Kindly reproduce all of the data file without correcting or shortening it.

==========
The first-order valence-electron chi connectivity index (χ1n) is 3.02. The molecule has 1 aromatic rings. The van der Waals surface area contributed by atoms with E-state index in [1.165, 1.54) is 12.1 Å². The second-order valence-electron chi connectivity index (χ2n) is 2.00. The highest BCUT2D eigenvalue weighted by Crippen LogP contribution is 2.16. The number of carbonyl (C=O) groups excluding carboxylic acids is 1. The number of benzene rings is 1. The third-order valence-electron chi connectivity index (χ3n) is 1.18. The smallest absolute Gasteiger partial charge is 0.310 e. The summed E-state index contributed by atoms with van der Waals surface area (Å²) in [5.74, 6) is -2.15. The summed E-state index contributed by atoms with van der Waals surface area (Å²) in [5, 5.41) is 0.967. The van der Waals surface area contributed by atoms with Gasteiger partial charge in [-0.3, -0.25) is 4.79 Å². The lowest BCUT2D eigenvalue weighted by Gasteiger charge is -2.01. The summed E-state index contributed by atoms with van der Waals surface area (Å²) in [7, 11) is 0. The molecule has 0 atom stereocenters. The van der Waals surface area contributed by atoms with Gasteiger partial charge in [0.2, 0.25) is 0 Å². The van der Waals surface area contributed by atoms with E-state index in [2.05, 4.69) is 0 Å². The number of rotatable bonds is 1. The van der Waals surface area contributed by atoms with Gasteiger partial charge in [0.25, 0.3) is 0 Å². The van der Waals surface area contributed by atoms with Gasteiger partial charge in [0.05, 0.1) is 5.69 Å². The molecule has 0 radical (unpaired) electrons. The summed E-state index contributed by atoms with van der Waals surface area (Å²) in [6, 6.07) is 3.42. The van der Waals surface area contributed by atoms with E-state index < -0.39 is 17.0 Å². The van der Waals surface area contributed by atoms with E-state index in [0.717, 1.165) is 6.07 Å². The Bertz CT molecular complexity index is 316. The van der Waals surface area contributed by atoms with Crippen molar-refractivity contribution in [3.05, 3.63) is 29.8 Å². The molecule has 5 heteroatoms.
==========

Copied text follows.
The first-order valence-electron chi connectivity index (χ1n) is 3.02. The molecule has 1 aromatic rings. The van der Waals surface area contributed by atoms with E-state index in [1.165, 1.54) is 12.1 Å². The second-order valence-electron chi connectivity index (χ2n) is 2.00. The highest BCUT2D eigenvalue weighted by Crippen LogP contribution is 2.16. The number of carbonyl (C=O) groups excluding carboxylic acids is 1. The number of benzene rings is 1. The third-order valence-electron chi connectivity index (χ3n) is 1.18. The smallest absolute Gasteiger partial charge is 0.310 e. The summed E-state index contributed by atoms with van der Waals surface area (Å²) in [5.74, 6) is -2.15. The summed E-state index contributed by atoms with van der Waals surface area (Å²) in [5, 5.41) is 0.967. The van der Waals surface area contributed by atoms with Gasteiger partial charge in [-0.3, -0.25) is 4.79 Å². The lowest BCUT2D eigenvalue weighted by Gasteiger charge is -2.01. The summed E-state index contributed by atoms with van der Waals surface area (Å²) in [7, 11) is 0. The molecule has 0 atom stereocenters. The van der Waals surface area contributed by atoms with Gasteiger partial charge in [0.2, 0.25) is 0 Å². The van der Waals surface area contributed by atoms with E-state index in [2.05, 4.69) is 0 Å². The number of rotatable bonds is 1. The van der Waals surface area contributed by atoms with Gasteiger partial charge in [0.25, 0.3) is 0 Å². The van der Waals surface area contributed by atoms with Gasteiger partial charge in [0.05, 0.1) is 5.69 Å². The molecule has 0 radical (unpaired) electrons. The summed E-state index contributed by atoms with van der Waals surface area (Å²) in [6, 6.07) is 3.42. The van der Waals surface area contributed by atoms with E-state index < -0.39 is 17.0 Å². The van der Waals surface area contributed by atoms with E-state index in [0.717, 1.165) is 6.07 Å². The Bertz CT molecular complexity index is 316. The van der Waals surface area contributed by atoms with Crippen molar-refractivity contribution in [3.05, 3.63) is 29.8 Å². The molecule has 5 heteroatoms.